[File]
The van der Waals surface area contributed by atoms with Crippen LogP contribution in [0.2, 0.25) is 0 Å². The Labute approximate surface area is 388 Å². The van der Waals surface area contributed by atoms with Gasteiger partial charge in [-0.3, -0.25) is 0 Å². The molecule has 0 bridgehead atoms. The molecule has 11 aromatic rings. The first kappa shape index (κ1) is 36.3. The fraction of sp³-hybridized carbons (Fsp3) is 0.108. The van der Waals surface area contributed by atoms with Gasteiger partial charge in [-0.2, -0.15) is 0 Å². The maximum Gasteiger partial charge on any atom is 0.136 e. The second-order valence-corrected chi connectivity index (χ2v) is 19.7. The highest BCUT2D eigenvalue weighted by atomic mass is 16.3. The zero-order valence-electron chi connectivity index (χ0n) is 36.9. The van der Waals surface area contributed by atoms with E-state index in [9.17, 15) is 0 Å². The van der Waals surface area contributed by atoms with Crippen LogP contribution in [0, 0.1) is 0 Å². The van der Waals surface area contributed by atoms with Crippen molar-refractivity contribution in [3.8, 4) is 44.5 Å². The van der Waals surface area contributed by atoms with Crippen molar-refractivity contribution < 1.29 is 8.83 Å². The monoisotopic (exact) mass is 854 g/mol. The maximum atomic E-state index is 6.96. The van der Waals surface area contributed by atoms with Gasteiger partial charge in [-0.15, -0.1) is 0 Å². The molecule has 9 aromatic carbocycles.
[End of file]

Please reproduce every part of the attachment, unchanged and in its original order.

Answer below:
The van der Waals surface area contributed by atoms with Crippen LogP contribution in [0.2, 0.25) is 0 Å². The Labute approximate surface area is 388 Å². The van der Waals surface area contributed by atoms with Gasteiger partial charge in [-0.3, -0.25) is 0 Å². The molecule has 0 bridgehead atoms. The molecule has 11 aromatic rings. The first kappa shape index (κ1) is 36.3. The fraction of sp³-hybridized carbons (Fsp3) is 0.108. The van der Waals surface area contributed by atoms with Gasteiger partial charge in [-0.2, -0.15) is 0 Å². The maximum Gasteiger partial charge on any atom is 0.136 e. The second-order valence-corrected chi connectivity index (χ2v) is 19.7. The highest BCUT2D eigenvalue weighted by atomic mass is 16.3. The zero-order valence-electron chi connectivity index (χ0n) is 36.9. The van der Waals surface area contributed by atoms with E-state index in [9.17, 15) is 0 Å². The van der Waals surface area contributed by atoms with Crippen LogP contribution in [0, 0.1) is 0 Å². The van der Waals surface area contributed by atoms with Crippen molar-refractivity contribution in [3.8, 4) is 44.5 Å². The van der Waals surface area contributed by atoms with Crippen molar-refractivity contribution < 1.29 is 8.83 Å². The monoisotopic (exact) mass is 854 g/mol. The maximum atomic E-state index is 6.96. The van der Waals surface area contributed by atoms with Gasteiger partial charge in [-0.15, -0.1) is 0 Å². The molecule has 9 aromatic carbocycles.